CCB Magazine:Performances of any kind are also available on media libraries like Arte - in very good quality and good camera angles. Is that competition for you?
Elisabeth Caesar:We don't see any competition in this. On SPECTYOU, theater can be made much more interactive: With a live chat function and a conferencing tool, viewers have the opportunity to actively participate in the theater. SPECTYOU also sees the catalog as a walk-in archive. The plays can be accessed for as long a period as possible, unlike the familiar media libraries. Our goal is to create a holistic platform where theater professionals, students, educators, scholars, and anyone interested in theater can create profiles, network, and exchange ideas about art, where you can track who worked with whom and when, and where you can also view background information, such as program notes.
On SPECTYOU, theater can be made much more interactive: With a live chat function and a conferencing tool, viewers have the opportunity to actively participate in the theater. SPECTYOU also sees the catalog as a walk-in archive
CCB Magazine:There may be 1,000 stages and 65,000 or more theater professionals, but then the crème de la crème is much smaller. Don't people only want to see what really stands out?
Elisabeth Caesar:From experience I can clearly say: no. SPECTYOU deliberately does not curate plays, because we follow a democratic principle. Well-known groups and theaters stand next to lesser-known groups and theaters. There are different motivations for wanting to see a particular play. Of course, sometimes it is the name of a theater or a group, but often it is also the theme, an actor or simply the curiosity to discover the unknown. When theater only took place in analog form, it was usually the groups and especially the houses that were better off financially that were visited a lot, because there simply wasn't enough time to look around Buxtehude. Now you can do that with a click, and I'm convinced that this new way of exchanging information will mean that more people will travel to lesser-known places in the future to experience high-quality, surprising and inspiring theater.
CCB Magazine:One criticism of the big streaming services is always that there is little left over for the artists in the end. How do artists participate financially in SPECTYOU? And what do you yourselves earn from it?
Elisabeth Caesar:The primary goal is not initially to make financial gains. It's about self-empowerment, about not leaving everything to Google & Co. And the value for theaters also lies in the fact that the platform provides free marketing for theater professionals. We make dance and theater accessible to a broad audience. We have received so much enthusiastic support from so many different sides. That's why we assume that SPECTYOU will also be financially profitable at some point.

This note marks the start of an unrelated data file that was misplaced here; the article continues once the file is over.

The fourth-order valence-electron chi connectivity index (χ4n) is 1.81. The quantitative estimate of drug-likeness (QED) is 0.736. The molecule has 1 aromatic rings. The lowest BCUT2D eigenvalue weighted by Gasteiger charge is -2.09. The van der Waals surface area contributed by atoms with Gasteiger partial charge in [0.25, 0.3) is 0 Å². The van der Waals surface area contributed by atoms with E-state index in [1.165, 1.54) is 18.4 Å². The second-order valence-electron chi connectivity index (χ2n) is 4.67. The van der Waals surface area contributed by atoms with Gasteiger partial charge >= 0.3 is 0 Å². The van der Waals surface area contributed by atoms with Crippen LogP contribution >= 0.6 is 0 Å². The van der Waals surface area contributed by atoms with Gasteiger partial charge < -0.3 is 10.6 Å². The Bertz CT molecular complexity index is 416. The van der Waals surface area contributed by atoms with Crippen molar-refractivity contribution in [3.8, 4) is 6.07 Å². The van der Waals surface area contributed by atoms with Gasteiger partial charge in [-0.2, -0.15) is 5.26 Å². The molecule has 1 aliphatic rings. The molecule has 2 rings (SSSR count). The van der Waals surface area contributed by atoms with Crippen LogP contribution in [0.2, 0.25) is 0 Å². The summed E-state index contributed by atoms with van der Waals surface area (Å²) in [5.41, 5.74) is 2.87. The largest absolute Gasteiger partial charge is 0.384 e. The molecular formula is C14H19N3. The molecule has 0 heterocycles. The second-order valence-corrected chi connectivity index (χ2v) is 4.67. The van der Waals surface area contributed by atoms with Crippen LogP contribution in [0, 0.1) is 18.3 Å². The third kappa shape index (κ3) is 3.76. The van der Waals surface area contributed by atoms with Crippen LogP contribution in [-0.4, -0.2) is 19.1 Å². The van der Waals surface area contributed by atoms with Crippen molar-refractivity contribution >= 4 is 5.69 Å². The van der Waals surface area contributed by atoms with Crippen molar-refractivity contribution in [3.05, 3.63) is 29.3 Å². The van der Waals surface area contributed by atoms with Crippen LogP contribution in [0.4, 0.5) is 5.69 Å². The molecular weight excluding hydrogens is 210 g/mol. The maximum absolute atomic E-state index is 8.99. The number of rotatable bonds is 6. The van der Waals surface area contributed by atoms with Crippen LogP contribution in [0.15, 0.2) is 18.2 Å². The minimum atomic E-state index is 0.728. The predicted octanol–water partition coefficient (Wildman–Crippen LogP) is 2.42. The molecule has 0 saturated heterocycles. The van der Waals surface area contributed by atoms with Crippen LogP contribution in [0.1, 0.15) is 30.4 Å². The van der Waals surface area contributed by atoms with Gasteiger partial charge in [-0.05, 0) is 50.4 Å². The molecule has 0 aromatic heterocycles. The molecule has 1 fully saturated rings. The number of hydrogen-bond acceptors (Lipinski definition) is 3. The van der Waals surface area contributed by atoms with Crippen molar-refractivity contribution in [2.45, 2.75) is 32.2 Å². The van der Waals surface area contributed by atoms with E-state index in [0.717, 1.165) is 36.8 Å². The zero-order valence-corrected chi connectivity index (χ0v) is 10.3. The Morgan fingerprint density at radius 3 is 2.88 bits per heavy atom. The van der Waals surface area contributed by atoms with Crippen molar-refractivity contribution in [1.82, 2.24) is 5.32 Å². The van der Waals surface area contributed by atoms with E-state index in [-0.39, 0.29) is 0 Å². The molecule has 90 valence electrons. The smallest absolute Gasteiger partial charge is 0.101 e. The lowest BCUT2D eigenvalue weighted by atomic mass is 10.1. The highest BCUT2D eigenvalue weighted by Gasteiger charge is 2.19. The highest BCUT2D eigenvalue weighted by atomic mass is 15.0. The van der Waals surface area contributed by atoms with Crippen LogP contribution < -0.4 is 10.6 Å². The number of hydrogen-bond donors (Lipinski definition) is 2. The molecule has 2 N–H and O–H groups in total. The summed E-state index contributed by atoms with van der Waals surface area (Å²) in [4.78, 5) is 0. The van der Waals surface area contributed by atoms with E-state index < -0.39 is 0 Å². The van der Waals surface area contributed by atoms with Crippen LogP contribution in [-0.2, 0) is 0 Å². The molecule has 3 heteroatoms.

CCB Magazine:You visited us at the Kreativwirtschaftsberatung and learned about possible financing options. Which paths did you take afterwards? And how do you plan to finance SPECTYOU in the long term? Do you have a plan?
Elisabeth Caesar:Of course, we have a plan! In the consultation, we worked out a strategy together. However, it turned out to be difficult to get appropriate funding in Berlin. We do not work project-based enough for an art and culture funding and are too technologically oriented for the current funding criteria. Currently we work with a start-up capital corresponding to the size of the project. However, we deliberately refrain from advertising, which we do not consider appropriate in an artistic context. Ultimately, the platform should be supported by subscriptions at some point. We want to provide careful and free support - and that is only possible if we are independent of the interests of large financial backers in the long term.
CCB Magazine:Last but not least: What's new at SPECTYOU?
Elisabeth Caesar:In October, SPECTYOU and our partner "Digitale Bühne" in collaboration with Theater Rampe will host a hybrid festival, i.e. an analog and digital festival. Here we deal with the new digital possibilities and ask ourselves, among other things, as theater makers and as audience members: What tools can be used for what purpose, and what new narratives can emerge in this way? In addition, the "Laboratory" category is to be added to the existing categories. Here I even hope that certain standards will be broken and experimental approaches will enable new formats. Of course, this also includes the camera setting. Especially with purely digital formats, it doesn't have to be a purely "filmed" production. The tendency is much more towards interaction and participation. Many theaters and groups are already thinking about this in exciting ways. We will see.